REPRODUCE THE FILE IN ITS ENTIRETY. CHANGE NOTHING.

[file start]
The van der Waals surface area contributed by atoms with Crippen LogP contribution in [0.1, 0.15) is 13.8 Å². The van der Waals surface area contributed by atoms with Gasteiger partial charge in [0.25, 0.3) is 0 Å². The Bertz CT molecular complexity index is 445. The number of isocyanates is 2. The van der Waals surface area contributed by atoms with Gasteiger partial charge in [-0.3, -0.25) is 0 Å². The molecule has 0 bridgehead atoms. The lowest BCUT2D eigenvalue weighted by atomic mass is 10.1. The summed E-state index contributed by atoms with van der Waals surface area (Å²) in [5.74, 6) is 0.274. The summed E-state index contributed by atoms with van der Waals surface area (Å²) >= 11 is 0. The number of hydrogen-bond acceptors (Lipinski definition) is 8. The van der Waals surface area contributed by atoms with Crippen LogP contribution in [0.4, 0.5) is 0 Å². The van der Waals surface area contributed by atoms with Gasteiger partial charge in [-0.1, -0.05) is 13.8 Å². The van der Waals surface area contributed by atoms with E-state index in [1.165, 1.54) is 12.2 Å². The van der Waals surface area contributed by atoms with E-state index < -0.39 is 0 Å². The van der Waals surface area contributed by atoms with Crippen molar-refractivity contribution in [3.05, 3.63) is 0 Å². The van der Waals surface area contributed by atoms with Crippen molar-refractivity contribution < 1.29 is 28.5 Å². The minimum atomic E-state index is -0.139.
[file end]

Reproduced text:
The van der Waals surface area contributed by atoms with Crippen LogP contribution in [0.1, 0.15) is 13.8 Å². The van der Waals surface area contributed by atoms with Gasteiger partial charge in [0.25, 0.3) is 0 Å². The Bertz CT molecular complexity index is 445. The number of isocyanates is 2. The van der Waals surface area contributed by atoms with Gasteiger partial charge in [-0.3, -0.25) is 0 Å². The molecule has 0 bridgehead atoms. The lowest BCUT2D eigenvalue weighted by atomic mass is 10.1. The summed E-state index contributed by atoms with van der Waals surface area (Å²) in [5.74, 6) is 0.274. The summed E-state index contributed by atoms with van der Waals surface area (Å²) >= 11 is 0. The number of hydrogen-bond acceptors (Lipinski definition) is 8. The van der Waals surface area contributed by atoms with Crippen LogP contribution in [0.4, 0.5) is 0 Å². The van der Waals surface area contributed by atoms with Gasteiger partial charge in [-0.1, -0.05) is 13.8 Å². The van der Waals surface area contributed by atoms with E-state index in [1.165, 1.54) is 12.2 Å². The van der Waals surface area contributed by atoms with E-state index < -0.39 is 0 Å². The van der Waals surface area contributed by atoms with Crippen molar-refractivity contribution in [3.05, 3.63) is 0 Å². The van der Waals surface area contributed by atoms with Crippen molar-refractivity contribution < 1.29 is 28.5 Å². The minimum atomic E-state index is -0.139.